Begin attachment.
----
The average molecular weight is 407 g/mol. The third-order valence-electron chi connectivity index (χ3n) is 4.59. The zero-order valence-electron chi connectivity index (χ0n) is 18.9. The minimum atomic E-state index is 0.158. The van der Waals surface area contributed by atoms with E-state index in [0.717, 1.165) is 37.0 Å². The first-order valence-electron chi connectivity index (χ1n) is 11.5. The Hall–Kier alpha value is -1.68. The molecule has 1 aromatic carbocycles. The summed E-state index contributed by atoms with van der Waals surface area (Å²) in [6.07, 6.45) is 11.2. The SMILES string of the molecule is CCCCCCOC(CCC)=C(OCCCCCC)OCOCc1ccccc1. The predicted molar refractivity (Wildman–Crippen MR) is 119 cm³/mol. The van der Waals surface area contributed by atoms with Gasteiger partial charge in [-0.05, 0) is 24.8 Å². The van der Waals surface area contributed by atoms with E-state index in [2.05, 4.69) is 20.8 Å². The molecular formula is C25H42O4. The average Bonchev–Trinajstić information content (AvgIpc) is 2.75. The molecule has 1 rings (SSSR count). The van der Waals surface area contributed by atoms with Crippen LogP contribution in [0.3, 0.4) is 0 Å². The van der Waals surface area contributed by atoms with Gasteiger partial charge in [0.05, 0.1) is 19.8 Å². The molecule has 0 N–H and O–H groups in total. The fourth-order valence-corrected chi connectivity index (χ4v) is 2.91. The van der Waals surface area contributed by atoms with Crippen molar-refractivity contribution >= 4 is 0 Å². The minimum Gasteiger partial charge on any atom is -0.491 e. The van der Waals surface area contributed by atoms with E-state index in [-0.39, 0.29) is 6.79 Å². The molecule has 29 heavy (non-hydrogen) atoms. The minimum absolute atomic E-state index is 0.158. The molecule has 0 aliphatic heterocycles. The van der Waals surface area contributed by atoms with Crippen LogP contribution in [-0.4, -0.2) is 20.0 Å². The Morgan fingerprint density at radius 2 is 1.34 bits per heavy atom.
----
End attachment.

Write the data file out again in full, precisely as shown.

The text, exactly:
The average molecular weight is 407 g/mol. The third-order valence-electron chi connectivity index (χ3n) is 4.59. The zero-order valence-electron chi connectivity index (χ0n) is 18.9. The minimum atomic E-state index is 0.158. The van der Waals surface area contributed by atoms with E-state index in [0.717, 1.165) is 37.0 Å². The first-order valence-electron chi connectivity index (χ1n) is 11.5. The Hall–Kier alpha value is -1.68. The molecule has 1 aromatic carbocycles. The summed E-state index contributed by atoms with van der Waals surface area (Å²) in [6.07, 6.45) is 11.2. The SMILES string of the molecule is CCCCCCOC(CCC)=C(OCCCCCC)OCOCc1ccccc1. The predicted molar refractivity (Wildman–Crippen MR) is 119 cm³/mol. The van der Waals surface area contributed by atoms with Gasteiger partial charge in [-0.05, 0) is 24.8 Å². The van der Waals surface area contributed by atoms with E-state index in [2.05, 4.69) is 20.8 Å². The molecular formula is C25H42O4. The average Bonchev–Trinajstić information content (AvgIpc) is 2.75. The molecule has 1 rings (SSSR count). The van der Waals surface area contributed by atoms with Crippen LogP contribution in [0.3, 0.4) is 0 Å². The van der Waals surface area contributed by atoms with Gasteiger partial charge in [0.05, 0.1) is 19.8 Å². The molecule has 0 N–H and O–H groups in total. The fourth-order valence-corrected chi connectivity index (χ4v) is 2.91. The van der Waals surface area contributed by atoms with Crippen molar-refractivity contribution >= 4 is 0 Å². The minimum Gasteiger partial charge on any atom is -0.491 e. The van der Waals surface area contributed by atoms with E-state index in [-0.39, 0.29) is 6.79 Å². The molecule has 29 heavy (non-hydrogen) atoms. The minimum absolute atomic E-state index is 0.158. The molecule has 0 aliphatic heterocycles. The van der Waals surface area contributed by atoms with Crippen LogP contribution in [-0.4, -0.2) is 20.0 Å². The Morgan fingerprint density at radius 2 is 1.34 bits per heavy atom.